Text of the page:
And here is an article discussing the similarly "coincidental" Boston Marathon bombing drill:

    http://intellihub.com/2013/06/13/homeland-security-admits-boston-drill-eerily-similar-to-marathon-bombing/

    1 · June 26, 2013

    • Starchild

      Jeffrey - Indeed I agree that it would be *possible* for a tornado to totally demolish a house while leaving a place setting on a table in that house untouched. The two passports surviving the World Trade Center and Pentagon attacks of Sept. 11, 2001 unscathed is also *possible*. However, I think both scenarios are *extremely* unlikely. That was the point of the comparison.

      July 10, 2013

    • Jeffrey F.

      I am saying that an untouched plate setting is more possible than the US government conspiring to blow up the World Trade Center.

      July 11, 2013

  • Starchild

    It's not just the FBI that's staging phony crimes to entrap hapless individuals coaxed into participating in illegal activities by undercover government operators. The ATF has apparently made a habit of the practice as well:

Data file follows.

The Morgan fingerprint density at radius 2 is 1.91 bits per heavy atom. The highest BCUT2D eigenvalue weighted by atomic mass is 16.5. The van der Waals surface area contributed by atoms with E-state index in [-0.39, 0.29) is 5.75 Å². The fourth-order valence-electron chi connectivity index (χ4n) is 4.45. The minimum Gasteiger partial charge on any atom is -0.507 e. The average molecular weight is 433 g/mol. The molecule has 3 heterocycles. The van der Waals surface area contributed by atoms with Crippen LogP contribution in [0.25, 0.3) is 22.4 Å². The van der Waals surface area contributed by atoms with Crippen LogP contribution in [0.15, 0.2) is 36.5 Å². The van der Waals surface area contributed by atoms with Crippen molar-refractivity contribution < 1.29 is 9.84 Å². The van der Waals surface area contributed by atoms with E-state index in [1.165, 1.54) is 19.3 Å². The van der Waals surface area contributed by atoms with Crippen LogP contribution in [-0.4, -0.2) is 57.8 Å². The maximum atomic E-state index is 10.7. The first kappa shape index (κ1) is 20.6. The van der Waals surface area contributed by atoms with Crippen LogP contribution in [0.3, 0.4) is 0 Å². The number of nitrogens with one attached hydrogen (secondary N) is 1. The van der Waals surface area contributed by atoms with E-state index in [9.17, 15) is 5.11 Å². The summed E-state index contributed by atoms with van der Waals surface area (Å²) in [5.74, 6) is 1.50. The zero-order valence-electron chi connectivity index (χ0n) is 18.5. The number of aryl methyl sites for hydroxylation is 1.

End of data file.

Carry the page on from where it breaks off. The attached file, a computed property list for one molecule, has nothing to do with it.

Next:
"Informants are paid by the ATF to pressure people to join the fake robberies. Individuals may be targeted simply because the informants know them through work or a personal connection, just like a raffle ticket sale.

    "In preparation for the fake stash house raids, ATF agents are outfitting robbery crews, supplying vehicles and firearms to would-be robbers...

    "Several of the busts have lead to the deaths of suspects who shot at or tried to run down agents in an attempt to flee."

    http://www.prisonplanet.com/atf-arming-robbers-in-hatched-plots-leaving-many-dead.html

    I guess this approach makes it easier for law enforcers to appear as if they're catching lots of criminals -- at least until the public gets wind of how the operations work.

    July 3, 2013

  • patricia u.

    Great discussion -

    1 · June 27, 2013

  • Jeffrey F.

    Have you ever seen the warnings on a mailbox? Something like this is printed on every mailbox, "Tampering with a mailbox is a federal crime."

    1 · June 26, 2013

  • Bradley H.

    This was my first ever meetup and it was great to get different perspectives and it was awesome to see opposing sides have friendly conversation over beers afterwards.

    1 · June 26, 2013

  • Gary E. M.

    One of our better meetings with many worthwhile opinions to cogitate on. Being distrustful of the clandestine elements of our government I'm surprised at the level of naivete in our midst.

    1 · June 26, 2013

  • Starchild

    One more article worth reading, on the topic of tonight's debate on NSA spying.